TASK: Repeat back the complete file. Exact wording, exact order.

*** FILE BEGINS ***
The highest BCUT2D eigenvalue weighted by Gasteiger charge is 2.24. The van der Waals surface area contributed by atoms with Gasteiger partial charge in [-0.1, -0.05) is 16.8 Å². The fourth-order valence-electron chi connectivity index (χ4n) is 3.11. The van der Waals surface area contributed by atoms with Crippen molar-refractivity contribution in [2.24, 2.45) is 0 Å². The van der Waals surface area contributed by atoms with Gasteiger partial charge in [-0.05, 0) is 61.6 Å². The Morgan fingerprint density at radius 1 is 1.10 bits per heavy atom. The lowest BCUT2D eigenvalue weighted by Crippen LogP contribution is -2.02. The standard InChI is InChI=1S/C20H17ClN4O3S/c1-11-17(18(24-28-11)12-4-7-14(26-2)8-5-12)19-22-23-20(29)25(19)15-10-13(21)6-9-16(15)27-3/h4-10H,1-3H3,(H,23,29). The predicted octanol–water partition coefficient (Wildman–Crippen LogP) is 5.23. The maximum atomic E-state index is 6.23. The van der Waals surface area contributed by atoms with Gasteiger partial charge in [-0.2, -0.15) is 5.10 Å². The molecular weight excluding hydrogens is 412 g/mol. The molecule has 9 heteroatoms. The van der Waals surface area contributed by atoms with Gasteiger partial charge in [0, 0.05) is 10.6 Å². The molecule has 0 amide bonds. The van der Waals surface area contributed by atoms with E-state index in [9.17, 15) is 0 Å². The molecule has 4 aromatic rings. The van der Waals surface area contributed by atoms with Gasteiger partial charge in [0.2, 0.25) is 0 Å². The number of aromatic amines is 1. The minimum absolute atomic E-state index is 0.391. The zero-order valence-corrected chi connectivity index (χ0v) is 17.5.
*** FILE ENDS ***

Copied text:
The highest BCUT2D eigenvalue weighted by Gasteiger charge is 2.24. The van der Waals surface area contributed by atoms with Gasteiger partial charge in [-0.1, -0.05) is 16.8 Å². The fourth-order valence-electron chi connectivity index (χ4n) is 3.11. The van der Waals surface area contributed by atoms with Crippen molar-refractivity contribution in [2.24, 2.45) is 0 Å². The van der Waals surface area contributed by atoms with Gasteiger partial charge in [-0.05, 0) is 61.6 Å². The Morgan fingerprint density at radius 1 is 1.10 bits per heavy atom. The lowest BCUT2D eigenvalue weighted by Crippen LogP contribution is -2.02. The standard InChI is InChI=1S/C20H17ClN4O3S/c1-11-17(18(24-28-11)12-4-7-14(26-2)8-5-12)19-22-23-20(29)25(19)15-10-13(21)6-9-16(15)27-3/h4-10H,1-3H3,(H,23,29). The predicted octanol–water partition coefficient (Wildman–Crippen LogP) is 5.23. The maximum atomic E-state index is 6.23. The van der Waals surface area contributed by atoms with Gasteiger partial charge in [-0.2, -0.15) is 5.10 Å². The molecular weight excluding hydrogens is 412 g/mol. The molecule has 9 heteroatoms. The van der Waals surface area contributed by atoms with Gasteiger partial charge in [0, 0.05) is 10.6 Å². The molecule has 0 amide bonds. The van der Waals surface area contributed by atoms with E-state index in [9.17, 15) is 0 Å². The molecule has 4 aromatic rings. The van der Waals surface area contributed by atoms with Gasteiger partial charge in [0.2, 0.25) is 0 Å². The number of aromatic amines is 1. The minimum absolute atomic E-state index is 0.391. The zero-order valence-corrected chi connectivity index (χ0v) is 17.5.